The Missa Canonica is probably the earliest composition on the CD (somewhere around 1856) and was part of his self-study. Indeed, as far as I know, it's the only excercise from that period to have survived. Brahms periodically destroyed early sketches and notes. He didn't complete more than three movements: a Sanctus, a Benedictus, and an Agnus Dei. He recycled some of it into Op. 74 (1863-1878). A whiff of exercise hangs over the Mass, particularly over the Sanctus, and the title of the work slightly misleads. One finds not only canons but a fugue (at the beginning of the Agnus Dei). Much of this is beautiful indeed, but the later incarnation of the material in the first motet of Op. 74, "Warum ist das Licht gegeben dem Mühseligen" ("why is the light given to those weary in spirit") surpasses the mass. It's as if we watch the flowering of a bare branch. To some extent, the opening movement reminds me of Bach's Cantata #21 "Ich hatte viel Bekümmernis" ("I had much care"), with a declamatory opening followed by a fugue. The fugue elaborates the Agnus Dei fugue of the Mass. Its highly chromatic subject twists and corkscrews its way asking the tormented question (in the words of Oscar Hammerstein II) "why was I born?" But the real genius of the thing lies in Brahms' provision of a dramatic context for the fugues by the simplest of devices: the periodic choral cry "Warum?" ("why?"), one chord per syllable, again similar to Bach in Cantata #21 as well as to the anguished repeated cries of "komm" in the Bach motet "Komm, Jesu, komm." The Benedictus canon at, I think, the second appears in even more elaborate dress, and the work ends with a chorale harmonization of "Mit Fried und Freud" ("with peace and joy").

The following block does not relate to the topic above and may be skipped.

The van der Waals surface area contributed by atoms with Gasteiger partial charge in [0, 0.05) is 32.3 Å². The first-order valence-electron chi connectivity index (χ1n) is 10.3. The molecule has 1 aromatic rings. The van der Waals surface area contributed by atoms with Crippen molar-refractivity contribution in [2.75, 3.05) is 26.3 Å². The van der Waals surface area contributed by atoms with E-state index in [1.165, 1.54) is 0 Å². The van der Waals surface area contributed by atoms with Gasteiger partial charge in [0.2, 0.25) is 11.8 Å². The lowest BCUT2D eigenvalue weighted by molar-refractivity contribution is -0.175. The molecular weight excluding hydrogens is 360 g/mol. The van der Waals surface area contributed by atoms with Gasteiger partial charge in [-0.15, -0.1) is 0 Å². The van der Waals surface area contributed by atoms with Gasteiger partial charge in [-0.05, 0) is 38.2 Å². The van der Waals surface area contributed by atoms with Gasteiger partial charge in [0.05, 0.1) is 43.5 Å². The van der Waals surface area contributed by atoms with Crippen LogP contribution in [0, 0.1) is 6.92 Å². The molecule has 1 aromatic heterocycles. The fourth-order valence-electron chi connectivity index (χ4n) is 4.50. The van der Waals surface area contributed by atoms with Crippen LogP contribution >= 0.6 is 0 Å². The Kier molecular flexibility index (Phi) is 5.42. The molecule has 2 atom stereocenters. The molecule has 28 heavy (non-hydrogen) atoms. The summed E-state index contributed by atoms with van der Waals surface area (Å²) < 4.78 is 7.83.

The second motet of Op. 74, "O Heiland, rei&szed; die Himmel auf" ("O Savior, throw the heavens open"), is mini but mighty. A chorale tune in Dorian mode is fragmented and turned in on itself. It's like watching a flock of birds suddenly diving at various times. Again, the musical model seems Bach's Cantata #4, but Brahms' counterpoint here outshines Bach's. Believe it, that realization shocks even me. Though highly filigreed, the Bach pattern of imitation is more regular. Brahms, on the other hand, lights a Roman candle of imitation: one bright explosion after another, and you can never anticipate when or of what. Again, we get variations on the chorale tune for each movement. The main device is canon - in the third movement, double canon at the fourth, and in the last movement, the parts entering closer and closer together.